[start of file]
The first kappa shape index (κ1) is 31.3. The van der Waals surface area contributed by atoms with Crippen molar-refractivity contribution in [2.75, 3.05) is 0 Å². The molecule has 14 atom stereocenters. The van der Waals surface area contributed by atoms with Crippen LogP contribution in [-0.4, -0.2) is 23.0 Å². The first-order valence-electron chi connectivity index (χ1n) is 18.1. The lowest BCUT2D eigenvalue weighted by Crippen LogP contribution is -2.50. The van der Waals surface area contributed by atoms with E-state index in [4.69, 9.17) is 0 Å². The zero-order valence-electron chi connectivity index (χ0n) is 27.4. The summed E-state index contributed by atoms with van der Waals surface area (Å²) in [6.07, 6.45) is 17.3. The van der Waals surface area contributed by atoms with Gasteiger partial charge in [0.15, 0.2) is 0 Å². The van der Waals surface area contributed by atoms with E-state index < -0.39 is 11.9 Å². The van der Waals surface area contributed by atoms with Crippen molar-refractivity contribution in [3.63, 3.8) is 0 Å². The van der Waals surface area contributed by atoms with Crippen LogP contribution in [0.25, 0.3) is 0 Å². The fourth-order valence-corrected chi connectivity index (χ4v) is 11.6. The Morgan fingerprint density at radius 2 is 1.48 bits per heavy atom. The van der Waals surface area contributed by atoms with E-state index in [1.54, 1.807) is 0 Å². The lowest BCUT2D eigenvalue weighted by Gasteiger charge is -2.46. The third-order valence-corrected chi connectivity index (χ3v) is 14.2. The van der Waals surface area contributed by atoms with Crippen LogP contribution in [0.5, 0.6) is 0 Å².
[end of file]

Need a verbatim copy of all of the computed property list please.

The first kappa shape index (κ1) is 31.3. The van der Waals surface area contributed by atoms with Crippen molar-refractivity contribution in [2.75, 3.05) is 0 Å². The molecule has 14 atom stereocenters. The van der Waals surface area contributed by atoms with Crippen LogP contribution in [-0.4, -0.2) is 23.0 Å². The first-order valence-electron chi connectivity index (χ1n) is 18.1. The lowest BCUT2D eigenvalue weighted by Crippen LogP contribution is -2.50. The van der Waals surface area contributed by atoms with E-state index in [4.69, 9.17) is 0 Å². The zero-order valence-electron chi connectivity index (χ0n) is 27.4. The summed E-state index contributed by atoms with van der Waals surface area (Å²) in [6.07, 6.45) is 17.3. The van der Waals surface area contributed by atoms with Gasteiger partial charge in [0.15, 0.2) is 0 Å². The van der Waals surface area contributed by atoms with E-state index < -0.39 is 11.9 Å². The van der Waals surface area contributed by atoms with Crippen molar-refractivity contribution in [3.63, 3.8) is 0 Å². The van der Waals surface area contributed by atoms with Crippen LogP contribution in [0.25, 0.3) is 0 Å². The fourth-order valence-corrected chi connectivity index (χ4v) is 11.6. The Morgan fingerprint density at radius 2 is 1.48 bits per heavy atom. The van der Waals surface area contributed by atoms with E-state index in [1.54, 1.807) is 0 Å². The lowest BCUT2D eigenvalue weighted by Gasteiger charge is -2.46. The third-order valence-corrected chi connectivity index (χ3v) is 14.2. The van der Waals surface area contributed by atoms with Crippen LogP contribution in [0.5, 0.6) is 0 Å².